Himalayan state Uttarakhand has a total area of 53,483 sq. km,of which 86% is mountainous and 65% is covered by forest. Most of the northern parts of the state are covered by the Himalayan peaks and glaciers.
In the first half of the 19th century, the expansion of Indian roads, railways and other infrastructure was giving rise to concerns over the indiscriminate logging, particularly in the Himalayas.
Two of the most important rivers in Hinduism originate in the region, the Ganges at Gangotri and the Yamuna at Yamunotri. These two along with Badrinath and Kedarnath form the ‘Chota Char Dham’, a holy pilgrimage for the Hindus.
The state hosts the Bengal tiger in Jim Corbett National Park, the oldest national park of the Indian subcontinent.
The Valley of Flowers, a UNESCO World Heritage Site located in the upper expanses of Bhyundar Ganga near Joshimath in Gharwal region, is known for the variety and rarity of its flowers and plants.
Sir Joseph Dalton Hooker, director of London-based Royal Botanic Gardens, created the Flowers Valley in Gharwal region. Soon after, Lord Dalhousie issued the Indian Forest Charter in 1855, reversing the previous laissez-faire policy.
Following the charter, the Indian Forest Act of 1878 put the Indian forestry on a scientific basis. In 1878, Dietrich Brandis set up the Imperial Forest School in Dehradun which was renamed Imperial Forest Research Institute in 1906.
After Independence, the pioneering institute is being called as the Forest Research Institute.The model “forest circles” around Dehradun, used for training, demonstration and scientific measurements, had a lasting positive influence on the forests and ecology of the region.
The Himalayan ecosystem provides habitat for many animals (including bharal, snow leopards, leopards and tigers), plants and rare herbs.
Two of India's largest rivers, the Ganges and the Yamuna, originate in the glaciers of Uttarakhand, where they are fed by myriad lakes, glacial melts and streams. Uttarakhand lies on the southern slope of the Himalayan range, and the climate and topography vary greatly with elevation, from glaciers at the highest elevations to subtropical forests at the lower elevations.
The highest elevations are covered by ice and bare rock. Below them, between 3,000 and 5,000 metres are the western Himalayan alpine shrub and meadows. The temperate western Himalayan sub-alpine conifer forests grow just below the tree line.
At 3,000 to 2,600 metres elevation, they transition to the temperate western Himalayan broadleaf forests, which lie in a belt from 2,600 to 1,500 metres elevation. Below 1,500 metres elevation lie the Himalayan sub-tropical pine forests.
The upper Gangetic plains have moist deciduous forests. The drier Terai-Duar savanna and grasslands cover the lowlands along the Uttar Pradesh border in a belt locally known as Bhabhar.
These lowland forests have mostly been cleared for agriculture, but a few pockets remain. In June 2013 several days of extremely heavy rain caused devastating floods in the region, resulting in more than 5000 people missing and presumed dead.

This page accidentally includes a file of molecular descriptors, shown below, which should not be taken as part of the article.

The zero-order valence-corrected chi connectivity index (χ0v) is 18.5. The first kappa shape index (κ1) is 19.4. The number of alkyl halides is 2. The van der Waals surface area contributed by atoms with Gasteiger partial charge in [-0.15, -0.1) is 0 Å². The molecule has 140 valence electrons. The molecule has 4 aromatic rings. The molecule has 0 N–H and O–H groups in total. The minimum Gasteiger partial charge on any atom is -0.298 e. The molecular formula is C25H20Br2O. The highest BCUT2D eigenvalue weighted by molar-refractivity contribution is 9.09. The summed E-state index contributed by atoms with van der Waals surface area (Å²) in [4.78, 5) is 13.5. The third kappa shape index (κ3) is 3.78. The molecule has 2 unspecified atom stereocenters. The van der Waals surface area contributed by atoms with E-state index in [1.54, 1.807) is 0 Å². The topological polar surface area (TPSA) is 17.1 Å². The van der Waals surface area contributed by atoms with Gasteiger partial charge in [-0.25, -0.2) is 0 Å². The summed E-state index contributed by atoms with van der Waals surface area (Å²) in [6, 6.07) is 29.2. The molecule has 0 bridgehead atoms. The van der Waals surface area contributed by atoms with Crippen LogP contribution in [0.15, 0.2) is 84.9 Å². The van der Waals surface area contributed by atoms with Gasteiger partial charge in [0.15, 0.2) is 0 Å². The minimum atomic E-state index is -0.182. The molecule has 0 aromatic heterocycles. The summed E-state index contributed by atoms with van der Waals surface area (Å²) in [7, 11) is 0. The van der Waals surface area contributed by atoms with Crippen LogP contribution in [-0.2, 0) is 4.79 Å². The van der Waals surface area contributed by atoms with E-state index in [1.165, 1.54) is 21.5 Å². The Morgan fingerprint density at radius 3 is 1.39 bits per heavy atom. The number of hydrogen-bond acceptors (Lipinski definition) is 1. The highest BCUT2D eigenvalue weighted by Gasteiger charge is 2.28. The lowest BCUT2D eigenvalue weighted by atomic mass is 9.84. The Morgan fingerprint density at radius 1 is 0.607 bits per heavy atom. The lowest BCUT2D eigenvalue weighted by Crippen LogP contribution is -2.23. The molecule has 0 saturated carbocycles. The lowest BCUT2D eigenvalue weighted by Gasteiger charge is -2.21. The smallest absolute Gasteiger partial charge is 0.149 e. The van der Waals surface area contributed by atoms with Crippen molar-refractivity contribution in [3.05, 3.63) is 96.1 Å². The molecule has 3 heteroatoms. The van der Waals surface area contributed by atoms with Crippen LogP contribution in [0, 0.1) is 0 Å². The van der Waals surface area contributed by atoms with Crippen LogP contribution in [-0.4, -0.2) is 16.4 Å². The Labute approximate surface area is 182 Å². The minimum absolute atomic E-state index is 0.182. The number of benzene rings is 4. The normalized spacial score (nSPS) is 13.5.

The flooding was referred to in the Indian media as a "Himalayan tsunami".
The climate of Uttarakhand is temperate, marked by seasonal variations in temperature but also affected by tropical monsoons. January is the coldest month, with daily high temperatures averaging below freezing in the north and near 21 °C in the southeast.
In the north, July is the hottest month, with temperatures typically rising from the about 7 °C to about 21 °C daily. In the southeast, May is the warmest month, with daily temperatures normally reaching about 38 °C from a low of around 27 °C.
Most of the state’s roughly 150 cm of annual precipitation is brought by the southwest monsoon, which blows from July through September. Floods and landslides are problems during the rainy season in the lower stretches of the valleys.
In the northern parts of the state, 10-15 feet (3 to 5 metres) of snowfall is common between December and March.
Four major forest types are found in the Uttarakhand including alpine meadows in the extreme north, temperate forests in the Great Himalayas, tropical deciduous forests in the lesser Himalayas and thorn forests in the Siwalik Range and in parts of the Tarai.
According to official statistics, more than 60% of Uttarakhand is under forest cover; in actuality, however, the coverage is much less. The forests provide not only timber and fuel wood but also extensive grazing land for livestock.
Only a small portion of the state’s total land area has permanent pastures. Common tree species of the temperate forests include Himalayan cedar (Deodar cedar), Himalayan (blue) pine, oak, silver fir, spruce, chestnut, elm, poplar, birch, yew, cypress, and rhododendron.
Tropical deciduous forests of sal, teak, and shisham all hardwoods occur in the submontane tract. Thorn forests of dhak (a type of flowering tree), babul (a type of acacia), and various bushes occur in the south.
Uttarakhand has a rich variety of animal life. Tigers, leopards, elephants, wild boars, and sloth bears are among the state’s large mammals. Common birds include pigeons, doves, ducks, partridges, peacocks, jays, quail, and woodpeckers.
Crocodiles are found in some areas. Lions and rhinoceroses have become extinct in the region. A number of national parks and sanctuaries have been established to preserve Uttarakhand’s wildlife.